We discuss the results of a VLA2 [Napier et al., Proc. IEEE 71, 1295 (1983)] H I survey of the Boötes void and compare the distribution and H I properties of the void galaxies to those of galaxies found in a survey of regions of mean cosmic density. The Boötes survey covers 1100 Mpc3, or ∼1% of the volume of the void and consists of 24 cubes of typically 2 Mpc×2 Mpc×1280 km s-1, centered on optically known galaxies. Sixteen targets were detected in H I; 18 previously uncataloged objects were discovered directly in H I. The control samples consists of 12 cubes centered on IRAS-selected galaxies with FIR luminosities similar to those of the Boötes targets and located in regions of one to two times the cosmic mean density. In addition to the 12 targets 29 companions were detected in H I. We find that the number of galaxies within 1 Mpc of the targets is the same to within a factor of 2 for void and control samples, and thus that the small scale clustering of galaxies is the same in regions that differ by a factor of ∼6 in density on larger scales. A dynamical analysis of the galaxies in the void suggests that on scales of a few Mpc the galaxies are gravitationally bound, forming interacting galaxy pairs, loose pairs, and loose groups. One group is compact enough to qualify as a Hickson compact group (hereafter referred to as HCG [Hickson, APJ, 255 , 382 (1982)]. The galaxies found in the void are mostly late-type, gas-rich systems. A careful scrutiny of their H I and optical properties shows them to be very similar to field galaxies of the same morphological type. This, combined with our finding that the small scale clustering of the galaxies in the voids is the same as in the field, suggests that it is the near environment that mostly affects the evolution of galaxies.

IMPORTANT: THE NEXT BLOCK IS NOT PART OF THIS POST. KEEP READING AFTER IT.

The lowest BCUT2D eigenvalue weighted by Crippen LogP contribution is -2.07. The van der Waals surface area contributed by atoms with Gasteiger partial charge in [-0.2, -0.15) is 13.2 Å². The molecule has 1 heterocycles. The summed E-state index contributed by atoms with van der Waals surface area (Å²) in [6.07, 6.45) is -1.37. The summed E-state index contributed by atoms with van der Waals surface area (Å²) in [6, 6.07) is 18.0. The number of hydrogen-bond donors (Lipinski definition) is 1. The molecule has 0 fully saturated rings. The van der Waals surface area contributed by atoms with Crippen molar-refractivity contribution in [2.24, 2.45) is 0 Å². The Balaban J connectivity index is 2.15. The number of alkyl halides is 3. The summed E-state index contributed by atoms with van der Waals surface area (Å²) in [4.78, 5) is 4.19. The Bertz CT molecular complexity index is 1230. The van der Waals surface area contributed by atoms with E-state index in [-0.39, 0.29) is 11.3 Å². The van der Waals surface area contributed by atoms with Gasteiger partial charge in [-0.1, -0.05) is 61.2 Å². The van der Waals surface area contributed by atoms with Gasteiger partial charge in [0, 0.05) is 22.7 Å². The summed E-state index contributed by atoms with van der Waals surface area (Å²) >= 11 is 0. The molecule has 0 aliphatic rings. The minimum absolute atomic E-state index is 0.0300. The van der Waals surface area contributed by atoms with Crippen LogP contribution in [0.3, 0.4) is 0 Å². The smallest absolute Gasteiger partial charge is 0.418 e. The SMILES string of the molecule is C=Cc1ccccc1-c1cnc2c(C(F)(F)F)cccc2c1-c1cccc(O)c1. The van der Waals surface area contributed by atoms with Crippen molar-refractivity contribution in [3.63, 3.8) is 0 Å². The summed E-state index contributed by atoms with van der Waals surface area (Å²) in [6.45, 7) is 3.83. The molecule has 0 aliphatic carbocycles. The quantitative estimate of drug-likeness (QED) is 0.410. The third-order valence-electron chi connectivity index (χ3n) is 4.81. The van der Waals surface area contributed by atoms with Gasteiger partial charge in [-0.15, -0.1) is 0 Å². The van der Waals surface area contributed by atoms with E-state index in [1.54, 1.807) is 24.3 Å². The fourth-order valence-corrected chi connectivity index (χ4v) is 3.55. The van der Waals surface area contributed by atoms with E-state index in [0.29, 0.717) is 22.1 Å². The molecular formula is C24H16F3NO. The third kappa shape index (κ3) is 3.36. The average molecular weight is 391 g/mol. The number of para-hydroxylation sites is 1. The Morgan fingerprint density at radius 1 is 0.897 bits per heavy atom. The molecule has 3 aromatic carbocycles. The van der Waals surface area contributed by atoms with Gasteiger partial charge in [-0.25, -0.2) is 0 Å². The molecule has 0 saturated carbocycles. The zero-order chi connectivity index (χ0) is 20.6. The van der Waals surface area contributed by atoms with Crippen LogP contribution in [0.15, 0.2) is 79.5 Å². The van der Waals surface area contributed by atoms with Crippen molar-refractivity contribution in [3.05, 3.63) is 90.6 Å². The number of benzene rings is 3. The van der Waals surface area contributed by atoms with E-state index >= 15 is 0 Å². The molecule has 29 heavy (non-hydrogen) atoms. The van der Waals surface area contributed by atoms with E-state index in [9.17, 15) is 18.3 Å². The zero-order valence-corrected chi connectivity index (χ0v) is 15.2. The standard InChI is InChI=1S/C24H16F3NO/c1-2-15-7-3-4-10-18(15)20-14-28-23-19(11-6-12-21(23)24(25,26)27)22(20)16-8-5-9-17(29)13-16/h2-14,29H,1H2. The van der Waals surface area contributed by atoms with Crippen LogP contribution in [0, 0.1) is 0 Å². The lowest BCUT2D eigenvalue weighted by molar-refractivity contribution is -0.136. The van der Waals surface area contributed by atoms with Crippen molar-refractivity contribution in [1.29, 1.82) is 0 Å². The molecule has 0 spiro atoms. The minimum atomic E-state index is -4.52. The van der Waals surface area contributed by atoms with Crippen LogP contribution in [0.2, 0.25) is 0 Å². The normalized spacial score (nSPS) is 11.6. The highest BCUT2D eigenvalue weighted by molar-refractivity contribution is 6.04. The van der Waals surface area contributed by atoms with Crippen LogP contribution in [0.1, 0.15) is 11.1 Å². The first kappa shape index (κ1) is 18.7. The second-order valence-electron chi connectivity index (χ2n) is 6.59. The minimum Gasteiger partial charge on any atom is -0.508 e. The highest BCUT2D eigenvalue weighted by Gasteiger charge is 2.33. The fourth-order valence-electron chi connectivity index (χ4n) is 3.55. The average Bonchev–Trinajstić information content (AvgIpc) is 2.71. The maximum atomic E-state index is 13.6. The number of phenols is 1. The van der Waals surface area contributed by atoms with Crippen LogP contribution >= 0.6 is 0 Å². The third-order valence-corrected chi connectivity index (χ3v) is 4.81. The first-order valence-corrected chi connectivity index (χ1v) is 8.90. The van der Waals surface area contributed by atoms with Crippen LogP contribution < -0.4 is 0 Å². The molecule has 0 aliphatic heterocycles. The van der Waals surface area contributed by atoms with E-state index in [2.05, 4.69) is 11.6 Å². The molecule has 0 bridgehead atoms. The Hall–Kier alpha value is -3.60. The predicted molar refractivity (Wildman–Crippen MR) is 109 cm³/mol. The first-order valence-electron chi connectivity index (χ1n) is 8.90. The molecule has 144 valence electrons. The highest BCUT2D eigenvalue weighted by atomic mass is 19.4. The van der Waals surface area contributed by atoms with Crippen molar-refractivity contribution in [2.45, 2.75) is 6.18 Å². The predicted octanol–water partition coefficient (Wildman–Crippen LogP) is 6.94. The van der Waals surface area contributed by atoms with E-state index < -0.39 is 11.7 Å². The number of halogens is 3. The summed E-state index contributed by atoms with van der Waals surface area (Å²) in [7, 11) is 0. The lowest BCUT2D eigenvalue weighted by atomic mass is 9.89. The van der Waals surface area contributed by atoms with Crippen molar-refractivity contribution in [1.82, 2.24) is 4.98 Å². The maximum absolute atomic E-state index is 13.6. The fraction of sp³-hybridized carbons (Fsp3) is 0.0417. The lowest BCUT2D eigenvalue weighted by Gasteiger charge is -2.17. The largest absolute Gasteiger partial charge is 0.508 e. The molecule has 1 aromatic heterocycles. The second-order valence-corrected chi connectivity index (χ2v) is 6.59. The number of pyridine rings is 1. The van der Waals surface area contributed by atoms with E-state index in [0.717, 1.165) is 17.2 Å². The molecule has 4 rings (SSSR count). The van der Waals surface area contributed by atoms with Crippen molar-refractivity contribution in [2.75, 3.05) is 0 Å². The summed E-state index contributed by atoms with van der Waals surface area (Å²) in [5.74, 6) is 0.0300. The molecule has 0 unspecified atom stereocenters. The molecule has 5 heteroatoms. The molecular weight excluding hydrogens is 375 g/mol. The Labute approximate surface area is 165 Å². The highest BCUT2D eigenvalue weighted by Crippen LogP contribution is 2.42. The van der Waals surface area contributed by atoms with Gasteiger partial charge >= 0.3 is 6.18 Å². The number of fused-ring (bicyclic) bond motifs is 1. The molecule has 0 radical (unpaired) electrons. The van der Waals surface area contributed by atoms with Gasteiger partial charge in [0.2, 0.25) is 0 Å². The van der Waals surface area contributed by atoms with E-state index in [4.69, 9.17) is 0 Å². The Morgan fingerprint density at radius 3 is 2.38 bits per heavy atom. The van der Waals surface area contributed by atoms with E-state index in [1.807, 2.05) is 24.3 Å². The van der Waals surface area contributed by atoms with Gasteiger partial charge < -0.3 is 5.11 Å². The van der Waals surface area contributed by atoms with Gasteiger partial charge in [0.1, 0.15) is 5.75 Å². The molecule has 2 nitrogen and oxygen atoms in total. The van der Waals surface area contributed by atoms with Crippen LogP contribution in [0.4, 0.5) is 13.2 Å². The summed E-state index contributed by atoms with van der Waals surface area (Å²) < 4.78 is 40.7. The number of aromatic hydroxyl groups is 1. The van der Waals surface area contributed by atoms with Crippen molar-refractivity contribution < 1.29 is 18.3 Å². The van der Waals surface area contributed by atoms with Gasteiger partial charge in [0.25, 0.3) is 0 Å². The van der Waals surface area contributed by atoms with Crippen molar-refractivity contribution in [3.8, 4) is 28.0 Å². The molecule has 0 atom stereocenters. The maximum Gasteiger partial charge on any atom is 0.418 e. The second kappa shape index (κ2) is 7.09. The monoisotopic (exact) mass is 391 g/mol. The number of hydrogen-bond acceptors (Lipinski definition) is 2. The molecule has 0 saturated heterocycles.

All Science Journal Classification (ASJC) codes
- Astronomy and Astrophysics
- Space and Planetary Science